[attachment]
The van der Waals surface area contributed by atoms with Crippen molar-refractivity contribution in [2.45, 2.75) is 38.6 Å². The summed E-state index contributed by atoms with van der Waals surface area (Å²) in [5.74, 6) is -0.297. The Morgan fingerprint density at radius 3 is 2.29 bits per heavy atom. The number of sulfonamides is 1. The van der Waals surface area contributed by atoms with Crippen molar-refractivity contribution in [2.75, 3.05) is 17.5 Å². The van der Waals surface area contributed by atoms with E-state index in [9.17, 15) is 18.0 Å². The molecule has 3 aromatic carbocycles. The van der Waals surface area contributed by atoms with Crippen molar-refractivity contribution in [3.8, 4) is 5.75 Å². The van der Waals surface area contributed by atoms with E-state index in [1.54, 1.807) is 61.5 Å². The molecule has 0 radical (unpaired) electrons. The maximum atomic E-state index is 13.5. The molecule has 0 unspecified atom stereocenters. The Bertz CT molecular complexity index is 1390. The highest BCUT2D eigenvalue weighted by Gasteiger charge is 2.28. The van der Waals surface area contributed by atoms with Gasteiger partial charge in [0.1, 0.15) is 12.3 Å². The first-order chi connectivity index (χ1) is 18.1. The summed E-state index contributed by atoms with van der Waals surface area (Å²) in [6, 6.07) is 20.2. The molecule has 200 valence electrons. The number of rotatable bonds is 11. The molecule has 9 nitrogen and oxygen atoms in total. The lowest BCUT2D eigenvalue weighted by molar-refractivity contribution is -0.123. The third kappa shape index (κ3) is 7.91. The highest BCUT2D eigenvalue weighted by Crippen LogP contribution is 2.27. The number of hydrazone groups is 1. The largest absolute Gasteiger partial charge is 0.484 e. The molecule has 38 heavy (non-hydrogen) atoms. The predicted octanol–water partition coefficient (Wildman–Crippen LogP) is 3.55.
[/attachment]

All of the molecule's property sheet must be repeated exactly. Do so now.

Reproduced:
The van der Waals surface area contributed by atoms with Crippen molar-refractivity contribution in [2.45, 2.75) is 38.6 Å². The summed E-state index contributed by atoms with van der Waals surface area (Å²) in [5.74, 6) is -0.297. The Morgan fingerprint density at radius 3 is 2.29 bits per heavy atom. The number of sulfonamides is 1. The van der Waals surface area contributed by atoms with Crippen molar-refractivity contribution in [2.75, 3.05) is 17.5 Å². The van der Waals surface area contributed by atoms with E-state index in [9.17, 15) is 18.0 Å². The molecule has 3 aromatic carbocycles. The van der Waals surface area contributed by atoms with Crippen molar-refractivity contribution in [3.8, 4) is 5.75 Å². The van der Waals surface area contributed by atoms with E-state index in [1.54, 1.807) is 61.5 Å². The molecule has 0 radical (unpaired) electrons. The maximum atomic E-state index is 13.5. The molecule has 0 unspecified atom stereocenters. The Bertz CT molecular complexity index is 1390. The highest BCUT2D eigenvalue weighted by Gasteiger charge is 2.28. The van der Waals surface area contributed by atoms with Gasteiger partial charge in [0.1, 0.15) is 12.3 Å². The first-order chi connectivity index (χ1) is 18.1. The summed E-state index contributed by atoms with van der Waals surface area (Å²) in [6, 6.07) is 20.2. The molecule has 200 valence electrons. The number of rotatable bonds is 11. The molecule has 9 nitrogen and oxygen atoms in total. The lowest BCUT2D eigenvalue weighted by molar-refractivity contribution is -0.123. The third kappa shape index (κ3) is 7.91. The highest BCUT2D eigenvalue weighted by Crippen LogP contribution is 2.27. The number of hydrazone groups is 1. The largest absolute Gasteiger partial charge is 0.484 e. The molecule has 38 heavy (non-hydrogen) atoms. The predicted octanol–water partition coefficient (Wildman–Crippen LogP) is 3.55.